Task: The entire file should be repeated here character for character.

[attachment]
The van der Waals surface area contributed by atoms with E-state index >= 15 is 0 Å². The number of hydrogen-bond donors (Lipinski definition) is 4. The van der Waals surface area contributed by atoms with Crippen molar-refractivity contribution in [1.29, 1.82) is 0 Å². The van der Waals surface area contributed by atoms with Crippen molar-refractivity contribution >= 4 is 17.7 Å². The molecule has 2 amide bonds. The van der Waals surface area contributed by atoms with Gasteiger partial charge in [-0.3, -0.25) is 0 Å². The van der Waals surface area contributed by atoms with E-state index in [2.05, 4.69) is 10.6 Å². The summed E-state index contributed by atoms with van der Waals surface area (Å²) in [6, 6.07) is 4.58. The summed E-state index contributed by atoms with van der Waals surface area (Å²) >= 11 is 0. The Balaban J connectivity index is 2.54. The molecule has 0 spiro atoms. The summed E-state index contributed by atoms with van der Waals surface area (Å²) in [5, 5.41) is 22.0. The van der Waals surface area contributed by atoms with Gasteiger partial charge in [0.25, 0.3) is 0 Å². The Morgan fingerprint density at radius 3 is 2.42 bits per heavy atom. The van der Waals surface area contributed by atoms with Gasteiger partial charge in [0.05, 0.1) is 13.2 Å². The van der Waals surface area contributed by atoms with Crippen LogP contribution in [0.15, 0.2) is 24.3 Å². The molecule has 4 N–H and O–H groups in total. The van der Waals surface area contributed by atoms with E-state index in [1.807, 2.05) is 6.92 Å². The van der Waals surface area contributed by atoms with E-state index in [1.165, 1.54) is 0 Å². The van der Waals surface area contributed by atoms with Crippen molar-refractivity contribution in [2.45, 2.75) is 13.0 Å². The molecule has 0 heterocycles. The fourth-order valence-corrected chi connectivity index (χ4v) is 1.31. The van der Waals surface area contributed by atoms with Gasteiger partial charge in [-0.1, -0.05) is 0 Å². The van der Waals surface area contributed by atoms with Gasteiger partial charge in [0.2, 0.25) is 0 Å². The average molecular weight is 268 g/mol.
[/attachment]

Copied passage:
The van der Waals surface area contributed by atoms with E-state index >= 15 is 0 Å². The number of hydrogen-bond donors (Lipinski definition) is 4. The van der Waals surface area contributed by atoms with Crippen molar-refractivity contribution in [1.29, 1.82) is 0 Å². The van der Waals surface area contributed by atoms with Crippen molar-refractivity contribution >= 4 is 17.7 Å². The molecule has 2 amide bonds. The van der Waals surface area contributed by atoms with Gasteiger partial charge in [-0.3, -0.25) is 0 Å². The van der Waals surface area contributed by atoms with E-state index in [2.05, 4.69) is 10.6 Å². The summed E-state index contributed by atoms with van der Waals surface area (Å²) in [6, 6.07) is 4.58. The summed E-state index contributed by atoms with van der Waals surface area (Å²) >= 11 is 0. The Balaban J connectivity index is 2.54. The molecule has 0 spiro atoms. The summed E-state index contributed by atoms with van der Waals surface area (Å²) in [5, 5.41) is 22.0. The van der Waals surface area contributed by atoms with Gasteiger partial charge in [0.25, 0.3) is 0 Å². The Morgan fingerprint density at radius 3 is 2.42 bits per heavy atom. The van der Waals surface area contributed by atoms with Gasteiger partial charge in [0.05, 0.1) is 13.2 Å². The van der Waals surface area contributed by atoms with Crippen LogP contribution in [0.15, 0.2) is 24.3 Å². The molecule has 4 N–H and O–H groups in total. The van der Waals surface area contributed by atoms with E-state index in [1.807, 2.05) is 6.92 Å². The van der Waals surface area contributed by atoms with E-state index in [1.165, 1.54) is 0 Å². The van der Waals surface area contributed by atoms with Crippen molar-refractivity contribution in [2.45, 2.75) is 13.0 Å². The molecule has 0 heterocycles. The fourth-order valence-corrected chi connectivity index (χ4v) is 1.31. The van der Waals surface area contributed by atoms with Gasteiger partial charge in [-0.1, -0.05) is 0 Å². The van der Waals surface area contributed by atoms with Gasteiger partial charge in [0.2, 0.25) is 0 Å². The average molecular weight is 268 g/mol.